By Matt Popchock
The time I’ve recently spent at Consol Energy Center covering the high school hockey playoffs has given me the opportunity to get a closer look at the various banners adorning the rafters. Believe it or not, there’s still a chance, with 11 regular season games remaining, that I’ll be looking at a second Atlantic Division Champions banner when I’m covering the Penguins Cup Playoffs at this time next year.
For that to happen, or at least for the Penguins to improve their stead in the Eastern Conference playoff standings, they’ll have to erase a six-point deficit to Philadelphia, which just clinched its own playoff berth and has the same number of regular season contests left. Furthermore, the Pens must survive one of the toughest single weeks of the regular season, which begins today, and brings on three games against Atlantic Division opponents, plus one against one of the teams to beat in the West.
You hate to put more pressure on this team, considering what it has already overcome not just to knock on the postseason door, but to stay near the top of the pecking order in the East. But, this could really be a make-or-break week in terms of where the Pens end up, and, to a certain extent, who their round-one opponent might be.
The Penguins enter their nationally-televised matinee at Consol Energy Center against the New York Rangers today with a record of 8-7-3 versus divisional opponents. Not a horrible mark, all things considered, but those eight wins are the second-fewest divisional victories of any team in the Atlantic Division. There’s no time like the present for the Penguins, who are arguably healthier now than they ever have been since Evgeni Malkin was shut down, to rewrite that script.
Here’s a look at what the Penguins are up against over the next seven days:
Sunday: New York Rangers (home) – The fact that the Penguins are 11-2-3 on home ice against the Blueshirts and are trying to win the season series for the third season in a row and fourth time in the past five campaigns should make me feel better about this one. In that sentence the operative word is “should.” The Pens won two of their three contests at MSG, including an inspiring shootout victory Feb. 1, but dropped two games to the Rangers at Consol Energy Center (a 3-2 OT loss Nov. 15 and a 4-1 loss Dec. 15) that had one thing in common: both games, arguably, should not have gotten as far out of hand as they eventually did. Those are three points left on the table that loom large right now. The Penguins need to keep an eye on Ryan Callahan, who is averaging over a point per game in his last 20 and loves playing the Pens. But, more importantly, they need their penalty killing to be as sharp as it has been as of late. In the November loss, it was a shorthanded goal that forced an ill-fated overtime in what probably should have been a slam-dunk victory, albeit a come-from-behind one. The Rangers’ power play is clicking since the addition of Bryan McCabe via the Florida Panthers.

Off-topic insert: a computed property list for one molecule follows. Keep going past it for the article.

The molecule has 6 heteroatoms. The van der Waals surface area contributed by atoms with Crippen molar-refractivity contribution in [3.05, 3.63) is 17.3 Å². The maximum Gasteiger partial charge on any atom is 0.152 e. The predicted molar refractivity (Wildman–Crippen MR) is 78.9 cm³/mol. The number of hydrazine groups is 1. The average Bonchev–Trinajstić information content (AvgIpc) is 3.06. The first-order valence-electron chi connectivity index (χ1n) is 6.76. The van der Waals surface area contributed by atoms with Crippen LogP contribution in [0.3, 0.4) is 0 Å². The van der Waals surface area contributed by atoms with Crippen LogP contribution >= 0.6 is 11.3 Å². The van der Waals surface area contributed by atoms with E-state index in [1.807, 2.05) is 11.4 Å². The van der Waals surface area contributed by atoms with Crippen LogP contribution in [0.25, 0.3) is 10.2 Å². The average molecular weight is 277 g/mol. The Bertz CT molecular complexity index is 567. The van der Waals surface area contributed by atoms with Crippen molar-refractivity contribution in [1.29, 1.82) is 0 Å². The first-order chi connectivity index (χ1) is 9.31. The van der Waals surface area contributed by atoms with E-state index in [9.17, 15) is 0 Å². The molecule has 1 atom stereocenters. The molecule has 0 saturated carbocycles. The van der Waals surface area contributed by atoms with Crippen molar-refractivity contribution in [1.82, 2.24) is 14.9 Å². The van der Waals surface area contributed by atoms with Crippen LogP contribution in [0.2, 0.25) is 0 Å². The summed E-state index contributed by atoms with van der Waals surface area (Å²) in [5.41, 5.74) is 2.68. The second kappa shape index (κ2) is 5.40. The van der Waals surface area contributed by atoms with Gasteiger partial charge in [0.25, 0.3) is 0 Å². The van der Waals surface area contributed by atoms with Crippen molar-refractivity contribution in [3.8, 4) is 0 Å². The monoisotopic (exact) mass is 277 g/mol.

Monday: Detroit Red Wings (road) – One thing the Penguins have done reasonably well during the non-Crosby portion of their season is taking what the schedule-makers give them, which includes picking up valuable points against Western Conference opponents. Pittsburgh is 10-4-3 against Western teams thus far. It has no effect on the Penguins if those particular games go beyond regulation, but they need to get at least one point out of what should be a difficult test at The Joe. They already own an impressive 4-1 win over what was, at the time, a Detroit team almost as banged up as the Pens. As usual, the Wings seem to be playing their best hockey at the right time, and Pavel Datsyuk has…well, looked like Pavel Datsyuk since coming off IR, averaging a point per game until sitting out Saturday’s game against Nashville. The Pens have only won three times in that building in their last eight trips. Two of those wins were games in the Stanley Cup Finals. Like Sunday’s game, it’s on national TV (Versus)–a setting in which, for whatever reason, the Pens have not fared exceptionally well this season.
Thursday: Philadelphia Flyers (road) – This one, to quote Ron Burgundy, is kind of a big deal. Fortunes have reversed in this rivalry, which the Penguins all but dominated a year ago, but the 2010-11 season has been a different story. The Flyers, who might have been summarily dismissed had they faced the Pens last spring, have otherwise proven the miracle they performed against Boston and the Stanley Cup Final berth that soon followed was no abberation. The Insert-Name-of-Fledgling-Financial-Instituion-Here Arena (this week it’s called Wells Fargo Center) is one of the cruelest places to play for any NHL team, to say nothing of Philly’s arch-nemesis, and the Penguins sleepwalked through their last game there, a nationally televised 3-2 loss Dec. 14. Philadelphia took over the division and conference lead that night, and haven’t really looked back since. Including that setback, the Pens have just one win and three equally disappointing losses against the Fly Guys this year. The silver lining is the Pens, on the whole, have played well in that building in recent years. Their only victory against Philly thus far came on Oct. 16, a 5-1 decision. On the one hand, as Marc-Andre Fleury goes, so might go the Pens this Thursday, as the Flyers boast the top offense in the East. But, the Pens need to score a couple themselves–they managed just two goals in each of those three losses — each coming when Sid and Geno were in the lineup.